The Bakersfield Californian

When can we stop our fighting and see each other?

- Sal Moretti served as a captain in the U.S. Air Force, is a retired city superinten­dent and a former county supervisor district director. You can email him at morettis33­

My friends to the left may not appreciate this but sometimes you’ve got to give credit where credit is due. Not too long ago I chastised Speaker Kevin McCarthy in this space for not showing clear support for Ukraine in their war with the Russian invaders. Just a few weeks later, when a Russian journalist tried to get him to speak to his lack of support, Speaker of the House McCarthy veered away from the more radical right of his party and demonstrat­ed the type of leadership needed.

As I was vocal in my criticism, I should be vocal in my praise.

It happened at a news conference in Israel on May 1. This Russian “journalist” tried to imply that due to McCarthy’s previous statements, Republican­s in the House might not be supportive of continued funding for Ukraine. McCarthy took exception and said, “Did he say I don’t support aid to Ukraine? No, I voted for aid for Ukraine. I support aid for Ukraine. I do not support what your country has done to Ukraine. I do not support your killing of children either. And I think for one standpoint, you should pull out and I don’t think it’s right and we will continue to support because the rest of the world sees it just as it is.”

As I have been obsessed over Ukraine, reading articles and watching YouTube videos voraciousl­y, I can tell you with some degree of insight what McCarthy’s statement did: It slammed the door shut on any Russian hopes that division in America’s current government might lead to cracks in our support for Ukraine.

As Russia is losing on the battlefiel­d, their best hope is to exploit any division in Ukraine’s allies. That hope turned to despair with McCarthy’s remarks. Kudos to Kevin. A huge win for Ukraine, for America, and for our allies in Europe who see Russia’s invasion of Ukraine as a threat to them and as a threat to democracie­s and would-be democracie­s around the planet.

My left-leaning friends may see this praise as an act of betrayal in our political wars. Praising McCarthy is praising the enemy, they may think. But friends, can we lay down our bricks, see common ground, find the opportunit­y for bi-partisansh­ip, and begin to heal as a society? We must.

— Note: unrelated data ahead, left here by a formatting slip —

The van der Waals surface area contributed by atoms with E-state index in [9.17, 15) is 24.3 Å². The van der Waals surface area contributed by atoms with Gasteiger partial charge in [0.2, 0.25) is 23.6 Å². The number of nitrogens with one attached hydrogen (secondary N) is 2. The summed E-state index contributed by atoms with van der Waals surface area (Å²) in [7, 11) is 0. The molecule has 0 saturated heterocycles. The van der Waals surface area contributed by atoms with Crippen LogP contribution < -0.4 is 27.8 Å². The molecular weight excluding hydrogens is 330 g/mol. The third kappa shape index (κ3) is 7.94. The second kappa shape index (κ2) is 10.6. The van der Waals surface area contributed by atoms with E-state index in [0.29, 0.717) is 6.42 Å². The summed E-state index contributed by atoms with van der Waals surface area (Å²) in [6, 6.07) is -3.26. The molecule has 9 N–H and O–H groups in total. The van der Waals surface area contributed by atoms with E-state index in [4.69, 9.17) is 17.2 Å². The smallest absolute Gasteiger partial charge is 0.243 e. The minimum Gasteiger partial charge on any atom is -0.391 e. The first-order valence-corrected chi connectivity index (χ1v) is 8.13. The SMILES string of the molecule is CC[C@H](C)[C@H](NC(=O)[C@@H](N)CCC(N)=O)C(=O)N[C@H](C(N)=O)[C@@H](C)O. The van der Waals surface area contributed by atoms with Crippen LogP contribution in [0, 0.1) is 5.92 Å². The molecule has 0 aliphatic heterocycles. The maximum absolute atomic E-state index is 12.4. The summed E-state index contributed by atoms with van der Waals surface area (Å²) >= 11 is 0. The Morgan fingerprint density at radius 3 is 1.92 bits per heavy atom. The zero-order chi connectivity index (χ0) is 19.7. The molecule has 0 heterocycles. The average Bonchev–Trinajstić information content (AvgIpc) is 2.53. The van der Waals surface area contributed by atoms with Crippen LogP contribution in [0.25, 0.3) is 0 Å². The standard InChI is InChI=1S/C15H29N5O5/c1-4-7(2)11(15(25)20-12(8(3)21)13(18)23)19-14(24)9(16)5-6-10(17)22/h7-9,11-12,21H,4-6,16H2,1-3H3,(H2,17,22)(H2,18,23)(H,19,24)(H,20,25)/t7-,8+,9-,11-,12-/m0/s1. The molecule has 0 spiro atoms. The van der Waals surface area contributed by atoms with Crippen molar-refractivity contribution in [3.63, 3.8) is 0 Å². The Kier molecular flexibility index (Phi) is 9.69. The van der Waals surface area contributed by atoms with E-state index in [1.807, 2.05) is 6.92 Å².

I have not been a fan of Kevin McCarthy. He’s been part of the nation’s polarizati­on — no question about that. But when does this stop? This constant fighting, this never-ending outrage toward each other? It can stop here, in Kern County, with us. The guy is the second most powerful person in the country. If he sees that his critics can praise him, maybe he can see it within himself to praise his political adversarie­s too.

Maybe here we implore our Speaker to keep the ball rolling: Speaker McCarthy: You shut down Russian hopes for division. You shushed Marjorie Taylor Greene during the State of the Union, you’ve presented a debt-ceiling proposal without the usual name-calling and ugliness (so far). Maybe here is where it all starts. Dialogue instead of dysfunctio­n. Something instead of all-ornothing. Compromise and civility instead of outrage and shut-down.

Fight for the things your caucus believes in but do so with respect toward the other. Be willing to compromise in ways that are constructi­ve. This infestatio­n of ugliness does not need to continue, and it can start here in Kern County, with you, Speaker McCarthy. Be the leader for these times.

To my friends on the left and the right, caught up in these wars: What about you? When can we stop our fighting and see each other? We’re not enemies and our problems can be solved through respectful dialogue. When someone, especially media outlets, try to stir the pot, generate hatred, create division, do like Speaker McCarthy did with that Russian journalist and shut them down.

A recent POLITICO article (May 16) outlines a pathway for compromise and gives me further cause for hope. “A small group of moderate Democratic lawmakers has quietly reassured its House GOP counterpar­ts that it can help protect McCarthy’s gavel if his right flank revolts over a debt agreement.” Speaker McCarthy doesn’t have to be held hostage by his fringe when Democrats state they will support him.

If he can compromise with Democrats, be clear on important matters related to Ukraine, Russia and China, and shush those who want to spout ugly rhetoric, maybe he is the leader for these times. History will tell. For now, thank you Speaker McCarthy, for slamming the door on Russian hopes to divide and conquer.

I’d like to think Speaker McCarthy read my recent Ukraine article urging him to unequivoca­lly support Ukraine (April 9) and that he took note and acted upon that, but that’s just hubris. More importantl­y, for whatever reason, the Speaker has made several actions that give me cause for hope.

To my friends on the left and to my friends on the right, let’s take our small victories, those times when we do agree, and build the bridges we need toward a more united America and more congenial personal relationsh­ips.


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